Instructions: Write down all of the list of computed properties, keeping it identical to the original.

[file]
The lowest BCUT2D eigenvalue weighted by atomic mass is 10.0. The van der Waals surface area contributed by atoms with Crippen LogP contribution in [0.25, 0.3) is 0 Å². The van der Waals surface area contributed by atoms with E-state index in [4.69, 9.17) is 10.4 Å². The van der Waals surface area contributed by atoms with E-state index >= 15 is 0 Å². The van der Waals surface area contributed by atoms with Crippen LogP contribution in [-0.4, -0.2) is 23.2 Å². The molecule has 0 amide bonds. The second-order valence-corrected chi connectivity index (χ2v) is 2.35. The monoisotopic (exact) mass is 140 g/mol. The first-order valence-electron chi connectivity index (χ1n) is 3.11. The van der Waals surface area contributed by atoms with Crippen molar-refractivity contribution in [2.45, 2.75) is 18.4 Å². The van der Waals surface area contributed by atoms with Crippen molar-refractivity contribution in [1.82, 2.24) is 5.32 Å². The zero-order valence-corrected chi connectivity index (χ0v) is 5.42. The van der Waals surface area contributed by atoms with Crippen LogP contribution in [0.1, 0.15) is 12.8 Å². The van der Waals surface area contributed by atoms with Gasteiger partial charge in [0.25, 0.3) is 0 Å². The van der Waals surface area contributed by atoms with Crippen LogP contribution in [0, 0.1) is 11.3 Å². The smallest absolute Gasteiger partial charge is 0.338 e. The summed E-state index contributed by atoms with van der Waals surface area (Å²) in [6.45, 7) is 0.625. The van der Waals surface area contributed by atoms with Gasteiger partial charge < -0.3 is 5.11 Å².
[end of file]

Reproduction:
The lowest BCUT2D eigenvalue weighted by atomic mass is 10.0. The van der Waals surface area contributed by atoms with Crippen LogP contribution in [0.25, 0.3) is 0 Å². The van der Waals surface area contributed by atoms with E-state index in [4.69, 9.17) is 10.4 Å². The van der Waals surface area contributed by atoms with E-state index >= 15 is 0 Å². The van der Waals surface area contributed by atoms with Crippen LogP contribution in [-0.4, -0.2) is 23.2 Å². The molecule has 0 amide bonds. The second-order valence-corrected chi connectivity index (χ2v) is 2.35. The monoisotopic (exact) mass is 140 g/mol. The first-order valence-electron chi connectivity index (χ1n) is 3.11. The van der Waals surface area contributed by atoms with Crippen molar-refractivity contribution in [2.45, 2.75) is 18.4 Å². The van der Waals surface area contributed by atoms with Crippen molar-refractivity contribution in [1.82, 2.24) is 5.32 Å². The zero-order valence-corrected chi connectivity index (χ0v) is 5.42. The van der Waals surface area contributed by atoms with Crippen LogP contribution in [0.1, 0.15) is 12.8 Å². The van der Waals surface area contributed by atoms with Gasteiger partial charge in [0.25, 0.3) is 0 Å². The van der Waals surface area contributed by atoms with Crippen LogP contribution in [0, 0.1) is 11.3 Å². The smallest absolute Gasteiger partial charge is 0.338 e. The summed E-state index contributed by atoms with van der Waals surface area (Å²) in [6.45, 7) is 0.625. The van der Waals surface area contributed by atoms with Gasteiger partial charge < -0.3 is 5.11 Å².